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WHY WE DO IT

We determine our ways of life.

Modern cultural perspective and practice tells us to throw away anything that is not useful to us anymore. Our disposable culture also encourages us to buy more than what we truly need. For example, even if you only need a black marker, you are often forced to purchase a whole new pack of ten markers in order to get that black marker. Many people and organizations have usable materials either leftover or never used. We hope to influence your cultural relationship with "stuff," by demonstrating that we already have enough materials available locally in our community. The real question is: what are we going to do with it and how many lives will it have?

We depend on that which we destroy.

Our consumeristic culture is terrible for the earth's natural environment. Items are made cheaply so that we buy more and thus throw away more. Many items are used once before they are discard, even though they still have life left in them. While many materials can be recycled in our community, others have no outlet for recycling. Good stewardship practices encourage us to reduce, reuse and recycle. Often we just look to recycle, and forget about the other two options. Because the recycling process involves both mechanical and natural resources, reuse can be a more efficient first step. Since the majority of the materials we collect will end up in the landfill one day, our aim is to give them a second, third or fourth life and reduce the need for and consumption of new materials.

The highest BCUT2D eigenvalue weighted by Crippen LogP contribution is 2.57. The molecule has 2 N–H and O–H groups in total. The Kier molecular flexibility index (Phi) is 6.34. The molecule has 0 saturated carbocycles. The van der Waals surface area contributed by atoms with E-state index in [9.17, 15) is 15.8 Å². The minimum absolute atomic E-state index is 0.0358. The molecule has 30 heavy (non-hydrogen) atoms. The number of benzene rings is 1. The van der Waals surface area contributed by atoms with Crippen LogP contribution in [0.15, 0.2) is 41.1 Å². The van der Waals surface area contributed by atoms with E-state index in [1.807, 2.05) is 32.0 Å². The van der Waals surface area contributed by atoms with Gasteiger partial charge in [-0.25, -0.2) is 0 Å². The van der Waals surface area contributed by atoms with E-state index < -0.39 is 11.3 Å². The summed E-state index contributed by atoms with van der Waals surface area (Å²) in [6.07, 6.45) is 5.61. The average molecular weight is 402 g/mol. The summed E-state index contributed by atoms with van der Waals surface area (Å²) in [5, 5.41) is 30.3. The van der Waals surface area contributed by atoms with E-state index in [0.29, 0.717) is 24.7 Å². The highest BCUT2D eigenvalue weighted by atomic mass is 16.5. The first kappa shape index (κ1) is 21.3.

Discover, learn, thrive.

Individuals have an innate desire to create and many teachers, parents and leaders want to support that desire. Parents, teachers and other community educators will find a diverse selection of materials here that will both inspire creativity, teach others about the concept of reuse and make learning fun. By encouraging students to hunt for materials or make do with what they can find on hand, we hope to instill a true long-term spirit of invention and imagination, which will positively impact their lives and the future of our communities. We need to teach future generation that there are many possible solutions to a problem! We also strive to make life-long learning more accessible. Need some basic tools for a new hobby you aren't sure you'll stick to? Buy or borrow them here instead of buying them at at a more expensive price! Further, creative learning opportunities are an effect way to nurture new generations' positive relationship with material goods and educate them on the importance of reuse and sustainability.

Equal access for all.

Art, music and the ability to explore one’s creativity is a fundamental need and right. Further, it has shown to provide numerous physical, mental and emotional benefits and it increased quality of life. Everyone deserves access to creative materials, opportunities and experiences. By providing a more affordable alternative for obtaining creative materials, we aim to reduce economic gaps and increase quality of life for all people.

Thrifty = smart.

Purchasing new arts and crafts materials can be a burden for individuals, households and school systems that wish to create or incorporate creative activities into what they do – teachers are often forced to purchase materials using money from their own pockets, parents can’t always afford to purchase brand new materials, artists may be forced to sacrifice their well-being in order to continue in their passion to create. We aim to provide low-cost, quality creative materials so that anyone who wants to create, teach, fix, experiment, decorate, or upcycle is not limited by the money in their pocket. Further, reusing materials that are already here in the community benefits the local economy. Eventually, we hope to grow our organization so that it provides additional job opportunities and community services.

Constraint

Inspires Creativity

Biz Stone, Things a Little Bird Told Me: Confessions of the Creative Mind

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